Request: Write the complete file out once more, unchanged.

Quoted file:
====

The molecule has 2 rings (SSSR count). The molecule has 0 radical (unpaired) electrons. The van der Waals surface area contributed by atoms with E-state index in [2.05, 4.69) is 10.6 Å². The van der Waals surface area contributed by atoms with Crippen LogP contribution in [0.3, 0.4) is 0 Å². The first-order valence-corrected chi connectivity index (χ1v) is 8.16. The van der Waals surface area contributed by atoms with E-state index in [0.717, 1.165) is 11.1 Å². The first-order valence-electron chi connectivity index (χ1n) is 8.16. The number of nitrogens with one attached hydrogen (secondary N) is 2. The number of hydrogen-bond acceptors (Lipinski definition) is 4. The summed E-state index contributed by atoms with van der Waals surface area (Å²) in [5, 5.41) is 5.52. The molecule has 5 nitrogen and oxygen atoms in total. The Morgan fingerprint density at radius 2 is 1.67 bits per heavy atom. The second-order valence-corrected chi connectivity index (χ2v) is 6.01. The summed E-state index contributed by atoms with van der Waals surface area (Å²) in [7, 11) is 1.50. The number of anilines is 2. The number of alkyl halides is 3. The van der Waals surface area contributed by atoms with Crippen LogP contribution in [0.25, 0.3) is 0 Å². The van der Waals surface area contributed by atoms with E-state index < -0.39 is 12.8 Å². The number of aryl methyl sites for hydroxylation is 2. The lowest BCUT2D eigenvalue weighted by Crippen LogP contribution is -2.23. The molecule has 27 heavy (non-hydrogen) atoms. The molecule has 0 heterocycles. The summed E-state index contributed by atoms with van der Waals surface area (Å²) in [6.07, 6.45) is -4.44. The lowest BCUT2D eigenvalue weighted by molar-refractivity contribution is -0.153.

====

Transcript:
The molecule has 2 rings (SSSR count). The molecule has 0 radical (unpaired) electrons. The van der Waals surface area contributed by atoms with E-state index in [2.05, 4.69) is 10.6 Å². The van der Waals surface area contributed by atoms with Crippen LogP contribution in [0.3, 0.4) is 0 Å². The first-order valence-corrected chi connectivity index (χ1v) is 8.16. The van der Waals surface area contributed by atoms with E-state index in [0.717, 1.165) is 11.1 Å². The first-order valence-electron chi connectivity index (χ1n) is 8.16. The number of nitrogens with one attached hydrogen (secondary N) is 2. The number of hydrogen-bond acceptors (Lipinski definition) is 4. The summed E-state index contributed by atoms with van der Waals surface area (Å²) in [5, 5.41) is 5.52. The molecule has 5 nitrogen and oxygen atoms in total. The Morgan fingerprint density at radius 2 is 1.67 bits per heavy atom. The second-order valence-corrected chi connectivity index (χ2v) is 6.01. The summed E-state index contributed by atoms with van der Waals surface area (Å²) in [7, 11) is 1.50. The number of anilines is 2. The number of alkyl halides is 3. The van der Waals surface area contributed by atoms with Crippen LogP contribution in [0.25, 0.3) is 0 Å². The van der Waals surface area contributed by atoms with E-state index < -0.39 is 12.8 Å². The number of aryl methyl sites for hydroxylation is 2. The lowest BCUT2D eigenvalue weighted by Crippen LogP contribution is -2.23. The molecule has 27 heavy (non-hydrogen) atoms. The molecule has 0 heterocycles. The summed E-state index contributed by atoms with van der Waals surface area (Å²) in [6.07, 6.45) is -4.44. The lowest BCUT2D eigenvalue weighted by molar-refractivity contribution is -0.153.